Religions can be a key motor and guide in this endeavour. Above all, they can provide optimism, for they have a profound understanding of guilt, forgiveness and reconciliation. Religious actors can experience failure and futility without sinking into despair. They can stand up for fairness and justice in their societies, where others see only friends or foes. They take a long-term view – something that is needed to foster peace.
This makes me think of the vicar general of the Syrian Catholic Church in Baghdad, whom I met recently. What a place! It probably had more walls and barbed wire than anywhere else in the world. But between these walls, in a small church, I met a visionary blessed with incorrigible optimism. In the midst of the chaos he maintained good relations with all religious groups, notwithstanding the many conflicts that existed. I was impressed.
If religious representatives, some of whom have experienced such horrors, look to the future with courage and trust in God in the truest sense of the word, that should give us courage here, too.
It also illustrates something else. Like him, many other religious leaders have a responsibility simply because their words and actions carry great weight in their communities. Because of this, religious leaders have a special responsibility not to contribute to radicalisation, division or conflict. I think that it is first and foremost this responsibility that we must address together.
Don’t get me wrong. It is still states who bear the responsibility to act peaceably in their international relations and to adhere to human rights obligations vis-à-vis their citizens at home.
When I say that religions should – and can – also assume responsibility, I am not advocating the wholesale removal of the Westphalian order and abdicating responsibility to the religions. What I am advocating is harnessing the strength, knowledge, resilience and long-term vision of religions for practical work to promote peace. Who better to do such work than those whose scriptures and faiths place such importance on peace?
The Federal Foreign Office is already working along those lines.
For example, even today, we support the Community of Sant’Egidio’s peace dialogue in Mozambique and the Central African Republic. Religious groups there have good access, which enables them to identify and negotiate concrete solutions to end the violence.
We also work with Dar El Fatwa and the Berghof Foundation and support a dialogue among Sunnis on preventing radicalisation in Lebanon – this is preventative action of a most concrete kind.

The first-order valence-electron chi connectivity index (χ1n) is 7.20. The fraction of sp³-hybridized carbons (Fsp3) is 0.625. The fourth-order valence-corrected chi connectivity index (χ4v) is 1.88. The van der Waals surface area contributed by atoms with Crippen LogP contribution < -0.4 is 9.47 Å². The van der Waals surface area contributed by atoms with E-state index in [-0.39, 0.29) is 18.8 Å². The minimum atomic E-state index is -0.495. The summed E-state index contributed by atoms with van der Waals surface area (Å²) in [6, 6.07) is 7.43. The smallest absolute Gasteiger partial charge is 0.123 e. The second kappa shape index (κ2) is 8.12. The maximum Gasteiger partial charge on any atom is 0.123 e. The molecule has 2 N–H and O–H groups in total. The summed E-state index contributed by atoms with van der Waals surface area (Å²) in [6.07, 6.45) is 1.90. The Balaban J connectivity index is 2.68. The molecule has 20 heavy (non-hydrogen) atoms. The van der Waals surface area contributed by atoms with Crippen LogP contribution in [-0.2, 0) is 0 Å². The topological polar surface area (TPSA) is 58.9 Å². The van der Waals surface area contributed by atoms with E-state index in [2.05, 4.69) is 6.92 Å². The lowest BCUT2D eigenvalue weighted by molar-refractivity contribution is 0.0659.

We work with the Centre for Humanitarian Dialogue in Nigeria, where we are endeavouring to mediate between Christian and Muslim groups.
Those are the kind of options we need to explore yet further. We can do that best with you. You are the real experts.
We also want to integrate such viewpoints more systematically into our foreign policy work. For the viewpoint of the Church and religious groups enriches our understanding of an increasingly complex world. It will take practice for religious leaders and diplomats to find the right forms of cooperation. It won’t come without effort. But it will come with time. I personally hope it will result in even greater religious literacy on the part of our diplomats.
Ladies and gentlemen,
We know that all of you gathered here today work for peace – in your societies and in international groups. We know that you live up to your responsibilities with authority, fixity of purpose and optimism. You have been doing this for a long time. We believe it would be good for the Federal Foreign Office and for Germany to tread this path with you, wherever possible and wherever you desire it.
What we ask of you is to share your expertise with us. Nobody knows more about how religions can discharge their responsibility for peace better than you.
These factors are what strengthened our desire to invite you to this meeting.
I am eager to see what the outcome of this first meeting will be. Do we have anything to offer that you need? And, conversely, what can you explain to us?
I trust you will view these two days as an invitation to enter into a lasting relationship, not as a one-off event. Here in this room are experienced and well-informed men and women from a wide variety of regions and religions, who could become a tremendous united force for peace. I hope you will forge lasting contacts here and build on the links you already have.
If we can do more to support your work, please let us know. And if, at the end of this meeting, you want to continue and meet each other again, then the event will have been a great success.
Thank you for coming, and thank you all for helping to make this meeting happen.
This is the challenge I would like you to rise to, the responsibility I would like you to shoulder. I have faith that you can shoulder it, even if at times some may wish to avoid it because it is so large. But I am convinced that religions must assume this responsibility and will be able to live up to it. I have faith in the great peacemaking potential of all religions.
Thank you for listening.